Starfleet Is A Military Organization And 'Star Trek' Writers Go Wrong By Forgetting It
It shows in their shows
Like the reader, I have opinions. Some are controversial. My most controversial opinion — the one that has come closest to getting me murdered — was to label Starfleet as a “military organization.”
Uniforms, ranks, orders, weapons: I cited these obvious elements, once, at a party, only to have them waved away.
Worse, when the room gave me an opportunity to expiate my sin against Saint Roddenberry, I chose to double down instead, avowing that the Star Trek universe is a militarized totalitarian dystopia.
Mockery. Threats. Someone proposed a hanging.
I poured myself more wine, since if I was to die, I could at least be drunk.
“Starfleet is a peacekeeping organization,” I heard someone say at the back.
“Quite,” I replied, adding a bit of power to my voice just to make sure everyone was able to follow the conversation. “United Nations peacekeeping forces are notoriously ineffective at preventing war crimes because they are too busy buying sex from local women, just like Will Riker. Good point.”
Snorts, sneers, and guffaws. A political slogan. From somewhere to my left side, a soft voice chided me about the Prime Directive.
“The Starfleet rule against contacting alien civilizations that have not discovered warp drive yet,” I confirmed, to their agreement. “What an interesting rule:
As a practical matter, the ability to go at warp speed is also the ability to destroy a planet and every living thing on it. In fact, you only need impulse power to commit genocide in the future. A mass as small as the NASA space shuttle, moving at about one-third the speed of light, would end humanity if it impacted this planet right now. Extinction by sheer kinetic force. Warp drive just gets you to the target zone in a timely fashion.”
The purpose of the Prime Directive, you see, is not to prevent anyone from developing warp drive, but to show up in dramatic fashion, with phasers and a copy of the galactic homeowner’s association rulebook, the moment they do, so the noobs know their limits.
Shared self-interest rules this relationship before it even begins. Why else are so many developing societies under secretive Starfleet observation in so many scripts, over the decades? Because those worlds are always getting closer to the point of danger. Starfleet has to be ready.
Star Trek fans might rail against the surveillance state, but they seem at ease with pervasive monitoring on a galactic scale. Any captain can find out where anyone is at any time just by asking the ship. Information dominance defines this fantasy future because Gene Roddenberry had a soldier’s instinct for accountability.
But Starfleet ships are not primarily weapons, a person on my right countered. I was surrounded, like Captain Picard caught in a Romulan trap.
“And Starfleet still wins battles,” I replied. Plot armor doesn’t explain every victory, for some have been hard-won. The fact that Romulans and Klingons and Cardassians build dedicated warships matters little once the photon torpedoes begin to fly.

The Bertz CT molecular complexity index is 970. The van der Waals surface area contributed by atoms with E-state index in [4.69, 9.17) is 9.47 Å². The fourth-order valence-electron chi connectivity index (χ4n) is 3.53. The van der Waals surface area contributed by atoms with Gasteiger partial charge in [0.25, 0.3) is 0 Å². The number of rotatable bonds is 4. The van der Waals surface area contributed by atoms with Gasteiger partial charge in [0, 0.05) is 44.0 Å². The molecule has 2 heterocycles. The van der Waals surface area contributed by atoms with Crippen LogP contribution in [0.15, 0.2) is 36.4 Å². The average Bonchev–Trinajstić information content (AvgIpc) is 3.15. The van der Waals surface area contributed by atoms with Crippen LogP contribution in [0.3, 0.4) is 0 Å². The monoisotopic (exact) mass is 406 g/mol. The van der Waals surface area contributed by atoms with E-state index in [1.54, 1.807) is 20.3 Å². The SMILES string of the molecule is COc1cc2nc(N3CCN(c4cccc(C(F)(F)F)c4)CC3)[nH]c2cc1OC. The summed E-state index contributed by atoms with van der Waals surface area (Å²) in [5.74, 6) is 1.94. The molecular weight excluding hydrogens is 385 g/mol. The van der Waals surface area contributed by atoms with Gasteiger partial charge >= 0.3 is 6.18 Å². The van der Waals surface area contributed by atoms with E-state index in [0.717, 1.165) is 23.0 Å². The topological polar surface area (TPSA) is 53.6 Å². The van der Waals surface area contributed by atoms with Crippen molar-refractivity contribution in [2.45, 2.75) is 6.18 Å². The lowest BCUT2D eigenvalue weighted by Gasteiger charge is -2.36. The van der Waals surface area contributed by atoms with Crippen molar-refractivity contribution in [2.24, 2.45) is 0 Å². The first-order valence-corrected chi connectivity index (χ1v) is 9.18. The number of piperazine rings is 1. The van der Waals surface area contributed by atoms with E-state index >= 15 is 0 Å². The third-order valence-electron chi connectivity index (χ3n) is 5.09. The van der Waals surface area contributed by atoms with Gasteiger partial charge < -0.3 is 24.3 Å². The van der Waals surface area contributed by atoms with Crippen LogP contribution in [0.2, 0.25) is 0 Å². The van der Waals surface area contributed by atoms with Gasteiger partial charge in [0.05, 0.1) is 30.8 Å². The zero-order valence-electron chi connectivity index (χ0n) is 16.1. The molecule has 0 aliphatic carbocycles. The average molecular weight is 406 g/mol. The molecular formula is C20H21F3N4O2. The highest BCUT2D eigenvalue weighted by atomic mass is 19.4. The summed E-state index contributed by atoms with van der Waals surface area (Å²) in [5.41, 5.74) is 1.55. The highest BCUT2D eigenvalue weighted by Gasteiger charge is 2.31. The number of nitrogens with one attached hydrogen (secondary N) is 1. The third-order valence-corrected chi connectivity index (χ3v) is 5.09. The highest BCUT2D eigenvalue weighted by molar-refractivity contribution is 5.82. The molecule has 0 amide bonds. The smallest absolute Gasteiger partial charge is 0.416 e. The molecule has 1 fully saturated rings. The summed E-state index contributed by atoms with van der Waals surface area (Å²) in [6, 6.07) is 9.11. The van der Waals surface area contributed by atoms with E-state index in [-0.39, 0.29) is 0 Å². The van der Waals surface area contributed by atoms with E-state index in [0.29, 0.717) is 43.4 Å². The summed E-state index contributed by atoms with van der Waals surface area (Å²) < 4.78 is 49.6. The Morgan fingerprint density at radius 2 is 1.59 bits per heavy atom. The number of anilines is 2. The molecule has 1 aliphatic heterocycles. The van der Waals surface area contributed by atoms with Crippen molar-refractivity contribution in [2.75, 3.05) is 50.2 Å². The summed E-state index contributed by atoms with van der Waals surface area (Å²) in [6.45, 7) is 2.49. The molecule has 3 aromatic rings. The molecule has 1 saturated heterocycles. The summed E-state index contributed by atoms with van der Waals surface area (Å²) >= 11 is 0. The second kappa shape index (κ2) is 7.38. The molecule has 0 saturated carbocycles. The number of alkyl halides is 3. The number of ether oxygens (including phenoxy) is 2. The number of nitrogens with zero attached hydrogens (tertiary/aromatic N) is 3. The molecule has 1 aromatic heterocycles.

Starfleet ship designs merely reflect a preference for softer forms of conquest. All those science decks conquer alien biology, so that humans never share the fate of the Martians in the H.G. Wells classic War of the Worlds. Xenomorphic microorganisms cannot stop us because we are smart enough to invent tricorders before we invade new planets to live on. Yay, humans! (Thanks for the boost, Vulcans, sorry your planet got retconned out.)
No wonder everyone on earth can have everything they want in the future — the economic growth potential is unlimited. All those resources and real estate for the taking.
“Wait, are you accusing Starfleet of colonialism?” Someone asked in their grievance voice.
“Yes. Because of all the colonies,” I replied.
Pandemonium. Pressurizing. Postmodern posturing. Virtues were broadcast. “Starfleet only settles colonies wherever no one else lives,” I was told, harshly now.
Indeed, Starfleet sees no moral problem in bulldozing any alien ecology to make way for humans so long as no “sentient life” is already present. What counts as sentient life, though? And how many episodes agonize over this very question?
Colonization is centrally planned, just like everything else in Starfleet. Only one installment of the franchise, the fifth feature film, has ever dared to show us what Starfleet bureaucracy looks like when it fails, so of course it is the movie that fans hate most.
In hindsight, though, that script seems objectively superior to the entire Star Trek: Discovery show run.
My suggestion that parts of the Starfleet Federation might not be the post-capitalist utopia of their dreams caused the entire room to suck in a breath and explode in recriminations.
In the future, nobody needs money. Nobody suffers hunger or want. From each according to his ability, to each according to his need, they told me. A future as perfect as Bernie Sanders.
“On earth, sure,” I said. Out there in the galaxy, though, people still use real money all the time. Things have value. Motives are venal. Gold-pressed latinum is a universal currency. Marx is forgotten; no one ever discusses the dictatorship of the proletariat under the dictatorship of Starfleet.